Postmodern Antihero: Capitalism and Heroism in Taxi Driver
by Matthew J. Iannucci
Bright Lights Film Journal
Martin Scorsese's Taxi Driver is a gritty, disturbing, nightmarish modern film classic that examines alienation in urban society. From a postmodernist's perspective, it combines the elements of noir, the Western, horror, and urban melodrama as it explores the psychological madness within an obsessed, inarticulate, lonely antihero cab driver, Travis Bickle (Robert De Niro). The plotline is simple: Travis directs his frustrated anger at the street dwellers of New York and a presidential candidate, and his unhinging assault is paired with an attempt to rescue a young prostitute, Iris (Jodie Foster), from her predatory pimp. Historically, Taxi Driver appeared after a decade of war in Vietnam (1976), and after the Watergate crisis and subsequent resignation of Nixon. Five years later, when it was linked to would-be presidential assassin John Hinckley and his obsession with Jodie Foster, it became prima facie evidence for those on the political right who believed that violence in film translates into crime in real life. It is now almost impossible to separate Taxi Driver from this debate. However, Bickle's antiheroic character is more directly related to a failure of a capitalist system that pits his working-class position as a cab driver against those who have already been disenfranchised according to socioeconomic class, gender, and/or race.
As the film opens, Travis emerges from a forgotten Midwestern form of Americana that appears as obsolete as Travis himself in a big city heterogeneously composed of corporate financiers, political patrons, gun dealers, and prostitutes. In order to survive, he wants to "become a person like other people" as he puts it, but his own disenfranchisement from this nation has left him both intellectually and emotionally bankrupt from the Vietnam War. Freedom, the very nucleus of the American dream, is dependent on individual socioeconomic choices that inform and shape one's identity. But Travis's lack of a distinct identity compels him to cut and paste together what he believes is a heroic identity from an external menu of personages such as the "gunslinger" and the Indian. In actuality, what he does is stitch together a postmodern antiheroic identity that is nostalgic and pop culture-oriented, evidenced by the Mohawk haircut that he sports in the penultimate sequences — because he possesses no internal self.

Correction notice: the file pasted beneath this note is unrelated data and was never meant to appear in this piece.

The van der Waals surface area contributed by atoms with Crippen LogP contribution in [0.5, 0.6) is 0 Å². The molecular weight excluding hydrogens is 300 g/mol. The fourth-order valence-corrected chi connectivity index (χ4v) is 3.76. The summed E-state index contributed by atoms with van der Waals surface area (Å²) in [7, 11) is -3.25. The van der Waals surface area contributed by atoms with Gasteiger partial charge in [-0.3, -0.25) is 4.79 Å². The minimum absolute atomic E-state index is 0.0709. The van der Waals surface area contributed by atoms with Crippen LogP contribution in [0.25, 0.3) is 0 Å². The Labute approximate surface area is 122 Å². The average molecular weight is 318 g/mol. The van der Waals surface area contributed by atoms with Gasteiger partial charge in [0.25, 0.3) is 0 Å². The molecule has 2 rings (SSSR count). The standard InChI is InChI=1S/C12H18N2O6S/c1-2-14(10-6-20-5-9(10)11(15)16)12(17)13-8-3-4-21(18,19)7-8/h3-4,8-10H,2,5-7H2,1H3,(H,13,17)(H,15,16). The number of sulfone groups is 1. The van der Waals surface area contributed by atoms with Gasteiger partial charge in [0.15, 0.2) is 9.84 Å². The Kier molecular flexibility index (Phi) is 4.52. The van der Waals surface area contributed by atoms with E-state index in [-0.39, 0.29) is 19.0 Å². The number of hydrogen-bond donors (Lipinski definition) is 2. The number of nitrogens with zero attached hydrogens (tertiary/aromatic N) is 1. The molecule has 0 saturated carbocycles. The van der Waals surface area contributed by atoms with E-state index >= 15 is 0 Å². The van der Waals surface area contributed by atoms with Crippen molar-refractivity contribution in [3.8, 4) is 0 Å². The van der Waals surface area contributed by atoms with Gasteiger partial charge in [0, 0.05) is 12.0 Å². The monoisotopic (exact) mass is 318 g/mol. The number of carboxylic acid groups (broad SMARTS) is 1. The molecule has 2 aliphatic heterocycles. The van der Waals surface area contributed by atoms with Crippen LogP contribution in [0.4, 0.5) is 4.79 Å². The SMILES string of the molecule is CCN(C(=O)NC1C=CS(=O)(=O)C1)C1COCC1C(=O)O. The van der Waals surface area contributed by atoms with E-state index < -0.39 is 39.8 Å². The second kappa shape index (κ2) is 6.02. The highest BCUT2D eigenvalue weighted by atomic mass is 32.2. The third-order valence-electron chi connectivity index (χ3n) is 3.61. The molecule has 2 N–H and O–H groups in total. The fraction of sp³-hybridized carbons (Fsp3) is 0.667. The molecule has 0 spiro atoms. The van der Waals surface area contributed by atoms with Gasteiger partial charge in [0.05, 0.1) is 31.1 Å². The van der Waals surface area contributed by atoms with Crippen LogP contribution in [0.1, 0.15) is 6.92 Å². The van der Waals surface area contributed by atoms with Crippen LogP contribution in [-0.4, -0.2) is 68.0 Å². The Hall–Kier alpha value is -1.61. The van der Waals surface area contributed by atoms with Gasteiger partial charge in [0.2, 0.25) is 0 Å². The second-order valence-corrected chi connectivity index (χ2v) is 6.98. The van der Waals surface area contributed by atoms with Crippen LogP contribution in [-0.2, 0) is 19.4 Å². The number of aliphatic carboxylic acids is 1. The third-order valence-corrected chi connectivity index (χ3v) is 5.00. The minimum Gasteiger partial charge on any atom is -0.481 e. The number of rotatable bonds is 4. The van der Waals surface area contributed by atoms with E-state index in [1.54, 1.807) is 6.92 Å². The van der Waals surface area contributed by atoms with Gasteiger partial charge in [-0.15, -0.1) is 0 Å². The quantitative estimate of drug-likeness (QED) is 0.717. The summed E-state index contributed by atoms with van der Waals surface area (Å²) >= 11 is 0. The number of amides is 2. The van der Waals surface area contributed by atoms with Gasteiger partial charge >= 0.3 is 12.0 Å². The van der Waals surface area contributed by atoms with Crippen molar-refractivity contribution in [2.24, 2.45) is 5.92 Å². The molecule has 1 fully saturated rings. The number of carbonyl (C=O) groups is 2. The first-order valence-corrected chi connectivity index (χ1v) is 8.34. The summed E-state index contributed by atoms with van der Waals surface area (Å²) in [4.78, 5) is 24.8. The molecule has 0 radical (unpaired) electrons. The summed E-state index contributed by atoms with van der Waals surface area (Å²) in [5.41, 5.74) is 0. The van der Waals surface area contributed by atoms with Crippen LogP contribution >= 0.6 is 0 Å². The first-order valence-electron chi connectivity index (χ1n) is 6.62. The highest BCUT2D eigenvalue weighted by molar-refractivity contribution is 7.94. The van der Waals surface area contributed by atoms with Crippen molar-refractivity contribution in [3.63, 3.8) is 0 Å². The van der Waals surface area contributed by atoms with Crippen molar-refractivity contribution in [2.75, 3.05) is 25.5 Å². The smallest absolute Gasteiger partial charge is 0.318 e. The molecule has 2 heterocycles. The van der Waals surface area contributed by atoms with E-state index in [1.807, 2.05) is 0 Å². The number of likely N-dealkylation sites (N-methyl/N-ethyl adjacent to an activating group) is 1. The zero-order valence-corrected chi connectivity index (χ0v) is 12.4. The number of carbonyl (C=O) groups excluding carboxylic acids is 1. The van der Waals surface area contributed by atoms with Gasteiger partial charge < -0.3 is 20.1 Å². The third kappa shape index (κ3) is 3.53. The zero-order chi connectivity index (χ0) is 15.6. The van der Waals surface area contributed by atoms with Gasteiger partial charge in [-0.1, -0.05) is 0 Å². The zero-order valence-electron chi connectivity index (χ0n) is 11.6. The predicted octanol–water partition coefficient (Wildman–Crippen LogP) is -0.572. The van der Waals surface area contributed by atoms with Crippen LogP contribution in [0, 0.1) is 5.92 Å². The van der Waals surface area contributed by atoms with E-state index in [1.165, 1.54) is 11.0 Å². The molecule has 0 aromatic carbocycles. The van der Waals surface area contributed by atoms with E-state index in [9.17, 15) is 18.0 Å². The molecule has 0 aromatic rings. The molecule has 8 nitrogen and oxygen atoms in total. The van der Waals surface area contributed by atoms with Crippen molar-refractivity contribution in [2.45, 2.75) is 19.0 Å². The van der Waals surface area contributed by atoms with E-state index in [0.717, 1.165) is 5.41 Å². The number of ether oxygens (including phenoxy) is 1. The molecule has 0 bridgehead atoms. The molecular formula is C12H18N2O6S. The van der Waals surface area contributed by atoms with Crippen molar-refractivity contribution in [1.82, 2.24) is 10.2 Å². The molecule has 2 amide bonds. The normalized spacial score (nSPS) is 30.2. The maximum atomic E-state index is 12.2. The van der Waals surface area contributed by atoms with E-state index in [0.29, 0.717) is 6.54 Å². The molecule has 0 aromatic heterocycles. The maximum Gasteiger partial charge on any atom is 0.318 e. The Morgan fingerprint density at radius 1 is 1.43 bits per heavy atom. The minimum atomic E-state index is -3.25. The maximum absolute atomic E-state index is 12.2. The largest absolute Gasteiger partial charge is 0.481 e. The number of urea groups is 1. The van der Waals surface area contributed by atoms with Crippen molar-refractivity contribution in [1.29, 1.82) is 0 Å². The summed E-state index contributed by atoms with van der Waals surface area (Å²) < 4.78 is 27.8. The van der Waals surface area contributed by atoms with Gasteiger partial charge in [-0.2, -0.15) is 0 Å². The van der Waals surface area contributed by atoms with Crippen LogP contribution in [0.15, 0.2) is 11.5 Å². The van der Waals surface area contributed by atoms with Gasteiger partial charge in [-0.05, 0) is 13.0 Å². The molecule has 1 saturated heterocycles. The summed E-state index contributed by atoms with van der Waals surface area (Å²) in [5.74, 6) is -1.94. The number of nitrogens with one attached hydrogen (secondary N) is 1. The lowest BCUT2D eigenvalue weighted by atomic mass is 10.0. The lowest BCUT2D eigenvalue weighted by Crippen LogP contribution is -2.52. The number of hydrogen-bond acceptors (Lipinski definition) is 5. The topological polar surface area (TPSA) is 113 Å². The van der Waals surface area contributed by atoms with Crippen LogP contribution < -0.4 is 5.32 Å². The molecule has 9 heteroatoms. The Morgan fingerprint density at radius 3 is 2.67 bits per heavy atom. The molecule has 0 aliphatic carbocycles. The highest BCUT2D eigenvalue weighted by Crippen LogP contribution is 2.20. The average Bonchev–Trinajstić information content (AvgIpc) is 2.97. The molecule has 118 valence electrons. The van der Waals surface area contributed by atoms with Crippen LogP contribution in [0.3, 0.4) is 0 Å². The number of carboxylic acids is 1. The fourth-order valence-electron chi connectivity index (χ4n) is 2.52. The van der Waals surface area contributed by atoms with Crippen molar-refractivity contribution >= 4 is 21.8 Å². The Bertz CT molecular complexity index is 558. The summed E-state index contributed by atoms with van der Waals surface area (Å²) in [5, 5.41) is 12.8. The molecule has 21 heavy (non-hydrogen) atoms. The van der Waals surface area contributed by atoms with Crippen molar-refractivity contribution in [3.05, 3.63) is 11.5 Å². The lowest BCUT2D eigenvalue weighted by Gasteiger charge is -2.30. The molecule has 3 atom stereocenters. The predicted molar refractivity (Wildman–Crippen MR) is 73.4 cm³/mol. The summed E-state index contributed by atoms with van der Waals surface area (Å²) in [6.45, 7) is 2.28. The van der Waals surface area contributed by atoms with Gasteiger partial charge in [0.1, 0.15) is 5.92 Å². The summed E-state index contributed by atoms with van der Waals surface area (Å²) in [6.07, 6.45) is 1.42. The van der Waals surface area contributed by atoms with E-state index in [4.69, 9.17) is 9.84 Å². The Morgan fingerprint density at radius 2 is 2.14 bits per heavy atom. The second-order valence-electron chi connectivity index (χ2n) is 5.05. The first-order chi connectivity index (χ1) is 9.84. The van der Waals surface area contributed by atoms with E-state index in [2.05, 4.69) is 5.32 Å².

Taxi Driver implies that identity is not genuine but always synergistic, a kind of potpourri of idolatry and maxims drawn from popular culture, especially from violent movies and television news. In this vein, Robert Ray views Taxi Driver as a postmodern "corrected" Right film, the type of film generally aimed at a naïve audience. Ray explains that a "Right" film presents a traditional conservative philosophy that promotes the application of Western-style, individual solutions to complex contemporary problems. He writes, "Taxi Driver's basic story followed the right wing's loyalty to the classic Western formula: a reluctant individual, confronted by evil, acts on his own to rid society of spoilers. As played by Robert De Niro, Taxi Driver's protagonist had obvious connections with Western heroes…even his name, Travis, linked him to the defender of the Alamo."1 Ray's notion that the film is a "correction" of the right-wing concept of justice is accurate because of its odd plot twist at the conclusion. Normally, such a story would identify Travis's complicity with these criminals and thereby relegate him to some form of institutional punishment. But the film's underlying theme reveals how absurd the Western idealistic depiction of heroism is because the news media in the film not only ignores his actions but also glorifies a psychopathic killer as a noble warrior.
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